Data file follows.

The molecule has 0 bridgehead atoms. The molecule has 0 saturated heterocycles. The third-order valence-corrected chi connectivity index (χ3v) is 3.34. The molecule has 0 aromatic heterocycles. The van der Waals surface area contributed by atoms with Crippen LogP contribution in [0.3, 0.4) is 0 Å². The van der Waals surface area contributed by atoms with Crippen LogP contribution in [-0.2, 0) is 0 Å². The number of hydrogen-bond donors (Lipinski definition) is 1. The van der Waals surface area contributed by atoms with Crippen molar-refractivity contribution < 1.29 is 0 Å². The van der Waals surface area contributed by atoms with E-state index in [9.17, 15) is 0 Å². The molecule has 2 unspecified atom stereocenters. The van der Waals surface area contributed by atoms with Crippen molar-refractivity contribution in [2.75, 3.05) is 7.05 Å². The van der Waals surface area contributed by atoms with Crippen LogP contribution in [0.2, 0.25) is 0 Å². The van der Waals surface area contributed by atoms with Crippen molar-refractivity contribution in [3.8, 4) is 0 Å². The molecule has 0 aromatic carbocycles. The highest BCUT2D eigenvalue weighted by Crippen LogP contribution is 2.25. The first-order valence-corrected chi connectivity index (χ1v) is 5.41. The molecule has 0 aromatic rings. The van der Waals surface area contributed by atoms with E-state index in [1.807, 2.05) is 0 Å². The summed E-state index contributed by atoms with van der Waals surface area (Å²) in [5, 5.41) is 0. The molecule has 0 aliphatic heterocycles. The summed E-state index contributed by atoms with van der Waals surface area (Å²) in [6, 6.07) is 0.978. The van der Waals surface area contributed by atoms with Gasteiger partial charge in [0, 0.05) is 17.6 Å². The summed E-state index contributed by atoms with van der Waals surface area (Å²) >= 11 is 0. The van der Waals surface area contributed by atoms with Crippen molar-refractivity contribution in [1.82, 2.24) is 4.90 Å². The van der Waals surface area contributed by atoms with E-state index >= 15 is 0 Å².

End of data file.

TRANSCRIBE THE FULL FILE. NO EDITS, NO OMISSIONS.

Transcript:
The molecule has 0 bridgehead atoms. The molecule has 0 saturated heterocycles. The third-order valence-corrected chi connectivity index (χ3v) is 3.34. The molecule has 0 aromatic heterocycles. The van der Waals surface area contributed by atoms with Crippen LogP contribution in [0.3, 0.4) is 0 Å². The van der Waals surface area contributed by atoms with Crippen LogP contribution in [-0.2, 0) is 0 Å². The number of hydrogen-bond donors (Lipinski definition) is 1. The van der Waals surface area contributed by atoms with Crippen molar-refractivity contribution < 1.29 is 0 Å². The van der Waals surface area contributed by atoms with E-state index in [9.17, 15) is 0 Å². The molecule has 2 unspecified atom stereocenters. The van der Waals surface area contributed by atoms with Crippen molar-refractivity contribution in [2.75, 3.05) is 7.05 Å². The van der Waals surface area contributed by atoms with Crippen LogP contribution in [0.2, 0.25) is 0 Å². The van der Waals surface area contributed by atoms with Crippen molar-refractivity contribution in [3.8, 4) is 0 Å². The molecule has 0 aromatic carbocycles. The highest BCUT2D eigenvalue weighted by Crippen LogP contribution is 2.25. The first-order valence-corrected chi connectivity index (χ1v) is 5.41. The molecule has 0 aromatic rings. The van der Waals surface area contributed by atoms with E-state index in [1.807, 2.05) is 0 Å². The summed E-state index contributed by atoms with van der Waals surface area (Å²) in [5, 5.41) is 0. The molecule has 0 aliphatic heterocycles. The summed E-state index contributed by atoms with van der Waals surface area (Å²) in [6, 6.07) is 0.978. The van der Waals surface area contributed by atoms with Gasteiger partial charge in [0, 0.05) is 17.6 Å². The summed E-state index contributed by atoms with van der Waals surface area (Å²) >= 11 is 0. The van der Waals surface area contributed by atoms with Crippen molar-refractivity contribution in [1.82, 2.24) is 4.90 Å². The van der Waals surface area contributed by atoms with E-state index >= 15 is 0 Å².